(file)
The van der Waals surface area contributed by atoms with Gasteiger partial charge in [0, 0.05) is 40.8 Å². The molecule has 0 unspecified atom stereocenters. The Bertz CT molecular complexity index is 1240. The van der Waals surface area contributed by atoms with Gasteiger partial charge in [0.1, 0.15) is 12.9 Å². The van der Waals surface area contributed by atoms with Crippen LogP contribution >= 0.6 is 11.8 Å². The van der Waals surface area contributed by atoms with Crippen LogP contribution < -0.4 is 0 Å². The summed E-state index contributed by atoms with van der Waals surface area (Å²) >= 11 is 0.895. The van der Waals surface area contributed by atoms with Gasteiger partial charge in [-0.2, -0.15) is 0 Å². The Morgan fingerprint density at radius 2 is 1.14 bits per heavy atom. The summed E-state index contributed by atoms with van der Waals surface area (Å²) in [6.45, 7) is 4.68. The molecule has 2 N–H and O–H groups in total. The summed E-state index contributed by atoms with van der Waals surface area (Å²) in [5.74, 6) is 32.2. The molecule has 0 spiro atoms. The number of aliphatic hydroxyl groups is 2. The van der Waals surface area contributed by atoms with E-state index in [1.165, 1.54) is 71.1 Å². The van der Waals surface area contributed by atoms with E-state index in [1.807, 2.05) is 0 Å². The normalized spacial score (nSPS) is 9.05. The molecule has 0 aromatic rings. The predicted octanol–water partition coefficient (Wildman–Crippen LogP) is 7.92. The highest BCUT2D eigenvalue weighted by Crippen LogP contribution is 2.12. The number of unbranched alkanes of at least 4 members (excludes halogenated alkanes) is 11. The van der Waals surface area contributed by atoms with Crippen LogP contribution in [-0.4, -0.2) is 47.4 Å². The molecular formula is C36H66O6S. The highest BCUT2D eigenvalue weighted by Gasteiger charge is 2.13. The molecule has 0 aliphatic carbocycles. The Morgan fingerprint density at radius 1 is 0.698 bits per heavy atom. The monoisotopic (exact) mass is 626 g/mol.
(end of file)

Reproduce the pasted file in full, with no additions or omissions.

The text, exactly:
The van der Waals surface area contributed by atoms with Gasteiger partial charge in [0, 0.05) is 40.8 Å². The molecule has 0 unspecified atom stereocenters. The Bertz CT molecular complexity index is 1240. The van der Waals surface area contributed by atoms with Gasteiger partial charge in [0.1, 0.15) is 12.9 Å². The van der Waals surface area contributed by atoms with Crippen LogP contribution >= 0.6 is 11.8 Å². The van der Waals surface area contributed by atoms with Crippen LogP contribution < -0.4 is 0 Å². The summed E-state index contributed by atoms with van der Waals surface area (Å²) >= 11 is 0.895. The van der Waals surface area contributed by atoms with Gasteiger partial charge in [-0.2, -0.15) is 0 Å². The Morgan fingerprint density at radius 2 is 1.14 bits per heavy atom. The summed E-state index contributed by atoms with van der Waals surface area (Å²) in [6.45, 7) is 4.68. The molecule has 2 N–H and O–H groups in total. The summed E-state index contributed by atoms with van der Waals surface area (Å²) in [5.74, 6) is 32.2. The molecule has 0 spiro atoms. The number of aliphatic hydroxyl groups is 2. The van der Waals surface area contributed by atoms with E-state index in [1.165, 1.54) is 71.1 Å². The van der Waals surface area contributed by atoms with E-state index in [1.807, 2.05) is 0 Å². The normalized spacial score (nSPS) is 9.05. The molecule has 0 aromatic rings. The predicted octanol–water partition coefficient (Wildman–Crippen LogP) is 7.92. The highest BCUT2D eigenvalue weighted by Crippen LogP contribution is 2.12. The number of unbranched alkanes of at least 4 members (excludes halogenated alkanes) is 11. The van der Waals surface area contributed by atoms with Crippen LogP contribution in [-0.4, -0.2) is 47.4 Å². The molecular formula is C36H66O6S. The highest BCUT2D eigenvalue weighted by Gasteiger charge is 2.13. The molecule has 0 aliphatic carbocycles. The Morgan fingerprint density at radius 1 is 0.698 bits per heavy atom. The monoisotopic (exact) mass is 626 g/mol.